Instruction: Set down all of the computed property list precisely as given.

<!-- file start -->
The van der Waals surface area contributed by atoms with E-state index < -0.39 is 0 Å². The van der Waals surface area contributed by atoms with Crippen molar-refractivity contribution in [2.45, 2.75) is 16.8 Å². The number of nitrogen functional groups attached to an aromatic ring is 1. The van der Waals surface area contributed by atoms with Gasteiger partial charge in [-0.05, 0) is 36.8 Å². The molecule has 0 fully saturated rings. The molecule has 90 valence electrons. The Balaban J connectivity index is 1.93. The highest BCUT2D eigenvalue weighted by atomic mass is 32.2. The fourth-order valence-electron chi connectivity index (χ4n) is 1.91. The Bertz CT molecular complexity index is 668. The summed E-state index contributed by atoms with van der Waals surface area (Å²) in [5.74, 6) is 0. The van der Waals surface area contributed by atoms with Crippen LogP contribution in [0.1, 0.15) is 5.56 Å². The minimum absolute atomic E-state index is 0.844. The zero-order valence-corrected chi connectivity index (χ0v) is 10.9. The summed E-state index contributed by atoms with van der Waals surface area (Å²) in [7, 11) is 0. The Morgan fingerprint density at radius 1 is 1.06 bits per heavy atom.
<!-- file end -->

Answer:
The van der Waals surface area contributed by atoms with E-state index < -0.39 is 0 Å². The van der Waals surface area contributed by atoms with Crippen molar-refractivity contribution in [2.45, 2.75) is 16.8 Å². The number of nitrogen functional groups attached to an aromatic ring is 1. The van der Waals surface area contributed by atoms with Gasteiger partial charge in [-0.05, 0) is 36.8 Å². The molecule has 0 fully saturated rings. The molecule has 90 valence electrons. The Balaban J connectivity index is 1.93. The highest BCUT2D eigenvalue weighted by atomic mass is 32.2. The fourth-order valence-electron chi connectivity index (χ4n) is 1.91. The Bertz CT molecular complexity index is 668. The summed E-state index contributed by atoms with van der Waals surface area (Å²) in [5.74, 6) is 0. The van der Waals surface area contributed by atoms with Crippen LogP contribution in [0.1, 0.15) is 5.56 Å². The minimum absolute atomic E-state index is 0.844. The zero-order valence-corrected chi connectivity index (χ0v) is 10.9. The summed E-state index contributed by atoms with van der Waals surface area (Å²) in [7, 11) is 0. The Morgan fingerprint density at radius 1 is 1.06 bits per heavy atom.